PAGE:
Recession Could End This Year, Fed Chief Says
Wednesday, February 25, 2009
The nation's top economic policymaker yesterday offered a sliver of optimism in a time of gloom, saying in carefully hedged comments that growth could return next year if the financial system is put in order.
In congressional testimony, Federal Reserve Chairman Ben S. Bernanke depicted an economy undergoing a "severe contraction." But Bernanke said the recession could end in 2009, paving the way for a "year of recovery" in 2010.
Any turnaround, the Fed chairman made clear, will depend on whether government efforts succeed in stabilizing the financial markets.
The situation is "basically black and white," he told the Senate Banking Committee yesterday in his semi-annual testimony on monetary policy and the economy. "If we stabilize the financial system adequately, we'll get a reasonable recovery. . . . If we don't stabilize the financial system, we're going to founder for some time."
Financial markets soared on Bernanke's remarks, with the Standard & Poor's 500-stock index up 4 percent yesterday, even as new data showed that consumer confidence hit an all-time low and home prices continued dropping at a record pace in December.
Any economic recovery next year could be weak, both Bernanke and private economists acknowledge, probably with continued high unemployment. The economy faces major risks from a deepening global recession and a reinforcing cycle of economic weakness and financial frailty.
"You can get growth in 2010, but maybe not strong enough growth that people really feel the benefits," said Diane Swonk, chief economist at Mesirow Financial.
But unlike many other economists, Bernanke is arguing that if the financial system fails to return to function normally, it is out of the question that the economy could recover.
Where Bernanke sees black and white, some economists see gray. "That's a bit extreme," said Michael Feroli, an economist with J.P. Morgan Chase. "Everyone knows that Bernanke built his name as an academic on how important the financial sector is for the real economy. But the emphasis he put on it today stretches the case."
The Fed chairman's comments also seemed to acknowledge that there is no guarantee that extraordinary federal efforts to stabilize the financial system -- including government investments in banks and Fed lending to all types of entities -- would be enough to fix things. That could even be viewed as a signal to Congress that any requests for more money and authority should be approved in the interest of bringing stability to financial institutions.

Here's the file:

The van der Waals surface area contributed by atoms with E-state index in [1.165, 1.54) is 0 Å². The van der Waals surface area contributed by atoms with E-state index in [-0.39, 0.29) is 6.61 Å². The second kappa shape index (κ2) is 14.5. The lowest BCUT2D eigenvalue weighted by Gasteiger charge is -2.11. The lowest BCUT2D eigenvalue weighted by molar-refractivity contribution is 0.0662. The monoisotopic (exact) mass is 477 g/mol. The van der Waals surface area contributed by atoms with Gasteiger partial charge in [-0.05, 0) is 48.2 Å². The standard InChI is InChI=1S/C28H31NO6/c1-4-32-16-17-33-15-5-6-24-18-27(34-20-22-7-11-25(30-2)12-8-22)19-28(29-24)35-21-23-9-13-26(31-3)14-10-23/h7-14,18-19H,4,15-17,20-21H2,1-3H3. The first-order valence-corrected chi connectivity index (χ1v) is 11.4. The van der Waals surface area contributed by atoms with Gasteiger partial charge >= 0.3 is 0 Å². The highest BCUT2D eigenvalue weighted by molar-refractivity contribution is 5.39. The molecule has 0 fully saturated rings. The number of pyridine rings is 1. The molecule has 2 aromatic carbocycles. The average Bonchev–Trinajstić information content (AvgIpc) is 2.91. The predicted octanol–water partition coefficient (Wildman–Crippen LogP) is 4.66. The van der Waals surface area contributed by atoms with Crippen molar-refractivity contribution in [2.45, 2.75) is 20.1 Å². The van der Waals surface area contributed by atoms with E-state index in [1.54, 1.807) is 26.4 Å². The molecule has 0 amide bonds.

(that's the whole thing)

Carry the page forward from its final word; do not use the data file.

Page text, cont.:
The government has taken considerable steps to address the recession, with the Fed cutting the short-term interest rate it controls to essentially zero and the Obama administration winning congressional approval of a major stimulus package -- steps that Bernanke argued have less chance of working without a healing of the financial system. If financial conditions improve, "the economy will be increasingly supported by fiscal and monetary stimulus," lower energy prices, business inventories that are more in line with sales and greater availability of credit.
In a sometimes spirited give-and-take yesterday, Bernanke offered a metaphor to defend the government's efforts to bail out institutions and homeowners who have gotten into financial trouble. "If your neighbor smokes in bed and sets his house afire and you live in a neighborhood of closely packed wooden houses, you could punish him very severely by refusing to send the fire department. And then he would probably learn his lesson about smoking in bed. But unfortunately, in the process you would have the entire neighborhood burning down."
Bernanke's preference, he said, would be to put out the fire and set tougher rules to prevent fires in the future.
Some of those rules could be enacted by the Fed if it were given broader regulatory power, an idea that has been supported by some in Congress. But Sen. Christopher J. Dodd (D-Conn.), chairman of the Banking Committee, expressed skepticism of the idea.
"Chairman Bernanke, I'd say your plate is full," said Dodd, holding up a document detailing the many programs the Fed has launched to combat the financial crisis. "As this committee works to modernize our nation's financial regulatory structure, the question is whether we should be giving you a bigger plate or whether we should be putting the Fed on a diet."
"When you keep asking an agency to take on more and more, it becomes less and less likely that agency will succeed at any of it," Dodd said. By contrast, House Financial Services Committee Chairman Barney Frank (D-Mass.) has said he is inclined to give the Fed new responsibility to regulate the stability of the financial system as a whole.
In his testimony, Bernanke reviewed Fed leaders' recently released estimate that the economy is likely to shrink this year. But even as he outlined such projections, he described the environment as highly uncertain. "Nobody's record in forecasting this thing has been particularly good," Bernanke said.